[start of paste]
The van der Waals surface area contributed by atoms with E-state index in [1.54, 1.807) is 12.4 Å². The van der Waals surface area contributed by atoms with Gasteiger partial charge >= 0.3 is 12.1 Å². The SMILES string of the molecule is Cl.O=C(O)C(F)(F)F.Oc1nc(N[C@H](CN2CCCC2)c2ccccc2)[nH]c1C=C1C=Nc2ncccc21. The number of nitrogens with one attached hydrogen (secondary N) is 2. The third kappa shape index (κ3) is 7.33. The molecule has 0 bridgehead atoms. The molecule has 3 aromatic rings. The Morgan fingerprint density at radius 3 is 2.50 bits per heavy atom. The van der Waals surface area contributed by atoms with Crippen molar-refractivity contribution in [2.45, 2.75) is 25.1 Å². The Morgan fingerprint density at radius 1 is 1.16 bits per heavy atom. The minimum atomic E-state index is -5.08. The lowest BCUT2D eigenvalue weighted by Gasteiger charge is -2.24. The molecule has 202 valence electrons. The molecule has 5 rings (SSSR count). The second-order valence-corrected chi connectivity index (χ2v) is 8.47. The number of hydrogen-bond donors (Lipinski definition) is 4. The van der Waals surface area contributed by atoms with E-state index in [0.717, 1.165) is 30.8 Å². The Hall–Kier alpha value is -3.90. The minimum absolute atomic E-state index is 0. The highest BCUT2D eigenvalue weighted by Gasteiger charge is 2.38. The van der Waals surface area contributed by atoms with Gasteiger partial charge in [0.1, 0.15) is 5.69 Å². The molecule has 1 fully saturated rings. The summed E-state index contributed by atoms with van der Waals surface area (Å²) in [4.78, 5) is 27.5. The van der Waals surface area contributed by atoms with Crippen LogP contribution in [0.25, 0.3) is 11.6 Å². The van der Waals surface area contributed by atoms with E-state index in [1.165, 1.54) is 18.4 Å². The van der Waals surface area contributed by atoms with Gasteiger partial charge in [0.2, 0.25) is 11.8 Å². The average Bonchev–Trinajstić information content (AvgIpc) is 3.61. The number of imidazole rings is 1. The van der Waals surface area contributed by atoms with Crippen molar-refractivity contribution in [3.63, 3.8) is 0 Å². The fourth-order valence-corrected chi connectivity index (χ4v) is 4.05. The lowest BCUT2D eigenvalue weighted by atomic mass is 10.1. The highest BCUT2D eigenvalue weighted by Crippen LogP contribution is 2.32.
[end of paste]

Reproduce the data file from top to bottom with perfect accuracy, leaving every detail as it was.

The van der Waals surface area contributed by atoms with E-state index in [1.54, 1.807) is 12.4 Å². The van der Waals surface area contributed by atoms with Gasteiger partial charge >= 0.3 is 12.1 Å². The SMILES string of the molecule is Cl.O=C(O)C(F)(F)F.Oc1nc(N[C@H](CN2CCCC2)c2ccccc2)[nH]c1C=C1C=Nc2ncccc21. The number of nitrogens with one attached hydrogen (secondary N) is 2. The third kappa shape index (κ3) is 7.33. The molecule has 0 bridgehead atoms. The molecule has 3 aromatic rings. The Morgan fingerprint density at radius 3 is 2.50 bits per heavy atom. The van der Waals surface area contributed by atoms with Crippen molar-refractivity contribution in [2.45, 2.75) is 25.1 Å². The Morgan fingerprint density at radius 1 is 1.16 bits per heavy atom. The minimum atomic E-state index is -5.08. The lowest BCUT2D eigenvalue weighted by Gasteiger charge is -2.24. The molecule has 202 valence electrons. The molecule has 5 rings (SSSR count). The second-order valence-corrected chi connectivity index (χ2v) is 8.47. The number of hydrogen-bond donors (Lipinski definition) is 4. The van der Waals surface area contributed by atoms with E-state index in [0.717, 1.165) is 30.8 Å². The Hall–Kier alpha value is -3.90. The minimum absolute atomic E-state index is 0. The highest BCUT2D eigenvalue weighted by Gasteiger charge is 2.38. The van der Waals surface area contributed by atoms with Gasteiger partial charge in [0.1, 0.15) is 5.69 Å². The molecule has 1 fully saturated rings. The summed E-state index contributed by atoms with van der Waals surface area (Å²) in [4.78, 5) is 27.5. The van der Waals surface area contributed by atoms with Crippen LogP contribution in [0.25, 0.3) is 11.6 Å². The van der Waals surface area contributed by atoms with E-state index in [1.165, 1.54) is 18.4 Å². The van der Waals surface area contributed by atoms with Gasteiger partial charge in [0.2, 0.25) is 11.8 Å². The average Bonchev–Trinajstić information content (AvgIpc) is 3.61. The number of imidazole rings is 1. The van der Waals surface area contributed by atoms with Crippen molar-refractivity contribution in [3.63, 3.8) is 0 Å². The fourth-order valence-corrected chi connectivity index (χ4v) is 4.05. The lowest BCUT2D eigenvalue weighted by atomic mass is 10.1. The highest BCUT2D eigenvalue weighted by Crippen LogP contribution is 2.32.